Let’s Make A Deal
Career College Central summary:
As the billion-dollar education technology industry holds what has become its primary gathering here this week, the onus is on vendors to show they can produce not only profits, but also improved outcomes. The rise of the Education Innovation Summit, organized by Arizona State University and the investment firm GSV Advisors, has in some ways mirrored the ed-tech boom of the last few years. When the conference was established in 2009, it drew about 300 entrepreneurs and investors, but the event soon outgrew ASU’s Scottsdale Innovation Center.
In the span of five years, attendance has ballooned to more than 2,000. Organizers last year moved it to the Phoenician, the ritzy resort at the foot of Camelback Mountain, and this year, former Florida Governor Jeb Bush, Earvin (Magic) Johnson and Netflix CEO Reed Hastings headline the event. But even with a larger venue, more prominent speakers and record-high demand (last-minute registrants were greeted with a waitlist), some attendees said the summit is still light on results.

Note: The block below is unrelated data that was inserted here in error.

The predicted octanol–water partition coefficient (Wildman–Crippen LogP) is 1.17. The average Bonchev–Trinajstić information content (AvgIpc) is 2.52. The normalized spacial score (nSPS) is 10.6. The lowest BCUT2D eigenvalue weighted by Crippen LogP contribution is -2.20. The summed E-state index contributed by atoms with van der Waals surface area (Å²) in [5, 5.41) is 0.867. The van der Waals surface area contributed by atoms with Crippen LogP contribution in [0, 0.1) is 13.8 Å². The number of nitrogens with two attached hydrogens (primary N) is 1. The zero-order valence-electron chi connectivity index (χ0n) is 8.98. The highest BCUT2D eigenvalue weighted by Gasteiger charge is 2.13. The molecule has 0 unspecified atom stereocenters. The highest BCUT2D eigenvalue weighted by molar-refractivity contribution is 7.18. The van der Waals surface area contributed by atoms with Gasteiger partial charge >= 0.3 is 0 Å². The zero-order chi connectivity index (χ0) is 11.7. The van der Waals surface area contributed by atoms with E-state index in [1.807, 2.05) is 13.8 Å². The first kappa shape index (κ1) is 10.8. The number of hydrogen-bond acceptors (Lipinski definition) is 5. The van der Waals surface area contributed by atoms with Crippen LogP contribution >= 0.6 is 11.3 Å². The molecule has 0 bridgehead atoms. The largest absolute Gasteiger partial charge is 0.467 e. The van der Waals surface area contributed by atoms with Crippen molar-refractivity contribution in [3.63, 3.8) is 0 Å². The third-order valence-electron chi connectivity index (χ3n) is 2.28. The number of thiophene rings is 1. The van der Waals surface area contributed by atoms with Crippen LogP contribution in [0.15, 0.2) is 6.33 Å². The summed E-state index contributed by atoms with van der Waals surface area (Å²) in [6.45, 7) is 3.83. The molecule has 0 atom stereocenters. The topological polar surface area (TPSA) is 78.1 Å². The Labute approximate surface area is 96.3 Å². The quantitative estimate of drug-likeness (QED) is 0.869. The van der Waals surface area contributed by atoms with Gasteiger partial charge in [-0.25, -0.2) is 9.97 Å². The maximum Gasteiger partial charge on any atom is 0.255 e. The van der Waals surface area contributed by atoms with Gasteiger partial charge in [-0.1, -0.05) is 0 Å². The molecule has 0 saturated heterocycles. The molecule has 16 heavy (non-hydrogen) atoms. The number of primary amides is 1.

“At a national level, there is no evidence that educational technology has reduced the cost of education yet or improved the efficacy of education,” said Brandon Busteed, executive director of Gallup Education. “And that’s just as true as it gets. Maybe there will be some day, but that’s the question: How much longer do we think it will take before we can detect movement on the national needle?”
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